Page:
The three public sessions designated for Alberto Fujimori’s appeal of his 25-year sentence for human rights abuses successfully concluded yesterday, Nov. 25, as planned. The defense asked the Supreme Court’s Transitory Criminal Court presiding the appeal to reduce or annul the sentence, while the public prosecutor and lawyers for the victims have asked that the sentence be upheld.
The court, presided by judges Duberlí Rodríguez, Elvia Barrios, Roberto Barandiarán, José Neyra and Julio Biaggi, will now have two main aspects of the sentence to decide on: whether or not to confirm that Fujimori’s crimes rise to the level of crimes against humanity and whether his charge for kidnapping should be considered aggravated (involving cruel treatment) or simple.
Based on its decisions, the court can uphold the sentence as it stands, modify or annul it. At the end of the final hearing session, the court announced that it will not delay more than 30 working days to reach a final decision. This means that the final verdict for the case against Fujimori for rights abuses will come to a close before the end of the year or at the beginning of 2010. However, some sources in the Judicial Power say that the court intends to issue a verdict as soon as possible.
During his final intervention, Fujimori’s defense lawyer, César Nakazaki requested that the judges at least modify the charge of kidnapping and crimes against humanity against his client if they decide to confirm the 25-year sentence. With this, Nakazaki said that the former president may only spend seven years in prison.
However, in declarations to the press, the defense asserted that in reality Fujimori hopes to be absolved for the kidnapping charge and for the murder charge to be annulled, allowing him to face a new trial.
Nakazaki reiterated that the sentence issued by “the court of [César] San Martín” — the Special Criminal Court of the Supreme Court — did not intend to find Fujimori guilty or innocent but rather create a legal formula for the former president to spend as much time in prison as possible.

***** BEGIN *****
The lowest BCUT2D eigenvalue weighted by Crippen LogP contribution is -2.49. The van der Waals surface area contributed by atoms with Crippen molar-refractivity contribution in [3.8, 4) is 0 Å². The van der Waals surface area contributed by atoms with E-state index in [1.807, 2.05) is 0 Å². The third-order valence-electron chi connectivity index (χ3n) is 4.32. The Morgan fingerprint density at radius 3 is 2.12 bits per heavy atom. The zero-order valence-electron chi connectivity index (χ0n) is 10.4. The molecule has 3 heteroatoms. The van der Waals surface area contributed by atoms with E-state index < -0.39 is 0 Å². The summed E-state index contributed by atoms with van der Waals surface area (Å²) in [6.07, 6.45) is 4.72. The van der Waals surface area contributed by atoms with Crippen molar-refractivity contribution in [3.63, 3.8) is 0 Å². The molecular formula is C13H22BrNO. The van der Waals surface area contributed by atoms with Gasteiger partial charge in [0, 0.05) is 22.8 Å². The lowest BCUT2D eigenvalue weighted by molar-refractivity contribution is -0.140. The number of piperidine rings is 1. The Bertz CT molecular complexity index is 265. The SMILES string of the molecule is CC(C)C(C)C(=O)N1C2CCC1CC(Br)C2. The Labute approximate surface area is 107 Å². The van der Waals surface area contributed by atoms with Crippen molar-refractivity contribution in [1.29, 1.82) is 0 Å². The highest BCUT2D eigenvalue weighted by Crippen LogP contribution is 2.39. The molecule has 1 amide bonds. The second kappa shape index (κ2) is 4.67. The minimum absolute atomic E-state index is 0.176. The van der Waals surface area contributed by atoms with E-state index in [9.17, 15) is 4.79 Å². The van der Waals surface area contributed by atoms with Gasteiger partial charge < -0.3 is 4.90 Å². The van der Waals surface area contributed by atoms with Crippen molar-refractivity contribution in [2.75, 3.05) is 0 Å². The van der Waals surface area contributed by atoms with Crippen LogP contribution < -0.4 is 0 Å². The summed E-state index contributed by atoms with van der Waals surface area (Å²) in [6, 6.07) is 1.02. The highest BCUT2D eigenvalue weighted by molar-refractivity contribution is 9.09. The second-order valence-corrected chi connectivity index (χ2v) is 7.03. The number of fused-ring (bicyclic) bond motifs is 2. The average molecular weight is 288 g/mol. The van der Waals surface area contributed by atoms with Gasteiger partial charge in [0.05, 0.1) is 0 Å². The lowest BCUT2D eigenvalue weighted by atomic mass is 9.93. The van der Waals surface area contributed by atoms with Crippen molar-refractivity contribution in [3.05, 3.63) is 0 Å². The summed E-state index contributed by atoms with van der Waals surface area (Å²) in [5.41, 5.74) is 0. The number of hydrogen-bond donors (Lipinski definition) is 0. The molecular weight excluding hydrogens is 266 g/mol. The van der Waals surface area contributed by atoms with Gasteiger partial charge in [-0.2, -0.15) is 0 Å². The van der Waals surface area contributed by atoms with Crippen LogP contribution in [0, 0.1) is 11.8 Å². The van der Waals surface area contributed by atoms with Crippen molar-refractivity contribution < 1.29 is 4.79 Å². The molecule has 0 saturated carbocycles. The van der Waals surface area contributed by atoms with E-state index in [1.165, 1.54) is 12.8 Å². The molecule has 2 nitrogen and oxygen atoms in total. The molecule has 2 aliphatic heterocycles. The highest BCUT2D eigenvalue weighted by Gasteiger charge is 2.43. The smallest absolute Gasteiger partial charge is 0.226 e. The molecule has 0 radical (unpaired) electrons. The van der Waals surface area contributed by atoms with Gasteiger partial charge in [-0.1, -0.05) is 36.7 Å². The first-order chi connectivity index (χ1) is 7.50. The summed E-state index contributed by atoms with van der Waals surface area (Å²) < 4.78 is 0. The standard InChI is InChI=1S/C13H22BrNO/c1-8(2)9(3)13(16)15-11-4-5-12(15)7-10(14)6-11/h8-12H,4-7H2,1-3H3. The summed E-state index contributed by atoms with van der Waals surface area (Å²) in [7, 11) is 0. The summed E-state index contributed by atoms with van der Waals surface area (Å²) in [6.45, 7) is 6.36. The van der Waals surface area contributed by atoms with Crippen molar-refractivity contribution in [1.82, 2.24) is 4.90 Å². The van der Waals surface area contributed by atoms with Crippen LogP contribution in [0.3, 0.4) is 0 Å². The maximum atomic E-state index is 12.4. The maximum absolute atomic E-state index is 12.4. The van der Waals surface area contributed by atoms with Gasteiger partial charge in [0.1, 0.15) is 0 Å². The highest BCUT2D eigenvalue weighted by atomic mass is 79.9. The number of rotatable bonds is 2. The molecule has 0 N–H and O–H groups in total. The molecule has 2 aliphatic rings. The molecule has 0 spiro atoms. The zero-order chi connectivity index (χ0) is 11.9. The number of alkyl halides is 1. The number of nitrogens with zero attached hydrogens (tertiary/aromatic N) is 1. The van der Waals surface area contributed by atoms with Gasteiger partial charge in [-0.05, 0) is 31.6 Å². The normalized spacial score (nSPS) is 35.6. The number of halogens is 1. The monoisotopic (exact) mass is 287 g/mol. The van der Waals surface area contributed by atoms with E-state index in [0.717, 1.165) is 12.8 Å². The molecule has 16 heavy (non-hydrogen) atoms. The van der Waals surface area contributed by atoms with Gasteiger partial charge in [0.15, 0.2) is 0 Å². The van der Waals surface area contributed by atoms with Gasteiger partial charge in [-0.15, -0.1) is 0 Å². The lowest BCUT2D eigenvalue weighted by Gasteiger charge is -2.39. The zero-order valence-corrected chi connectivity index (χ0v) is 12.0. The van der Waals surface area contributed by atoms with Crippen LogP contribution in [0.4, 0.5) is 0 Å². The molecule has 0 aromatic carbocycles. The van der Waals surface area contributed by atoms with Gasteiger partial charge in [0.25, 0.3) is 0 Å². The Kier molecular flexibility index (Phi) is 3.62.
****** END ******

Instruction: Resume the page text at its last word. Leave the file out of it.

Meanwhile, Public Prosecutor Pablo Sánchez asserted his opinion that the kidnapping charge should be simple and not aggravated, as it currently stands in the sentence. He said this was a “technical and legal” interpretation in accordance with Peruvian law.
Sánchez reiterated that his opinion was not meant to favor Fujimori, as lawyer Carlos Rivera suggested, but rather an “independent viewpoint.” He added that despite this modification, he still believes that the rest of the 25-year sentence should be upheld.
“The laws have to be read correctly. [Fujimori] does not deserve any kind of benefits, this is why we reject any kind of suggestion or doubt regarding this issue,” he added.
Sánchez also reiterated that as president, Fujimori exercised control as commander in chief of the Armed Forces, allowing him to “materialize” the conduct that is currently being ruled upon.
In turn, Ronald Gamarra, representing the victims and their families, mentioned that the 25-year sentence originally issued is “absolutely clear” and thus required no further discussion.
“The court correctly applied the criminal offenses in force at the time that the crimes occurred, including the qualification of crimes against humanity since international criminal law allows for this,” he assured.
Gamarra said that now the Transitory Criminal Court holds in its hands a historic case. He asked the presiding judges to think of the 25 murdered victims from the extrajudicial executions of Barrios Altos and La Cantuta and to remember that these were unique human beings when it comes time to make a decision.
For his part, lawyer Carlos Rivera, also representing the victims, stressed that Fujimori did have political power to issue military orders during the internal armed conflict against subversive groups. “There was a dirty war and Barrios Altos and La Cantuta were not the only incidents in which people were murdered or disappeared,” he said.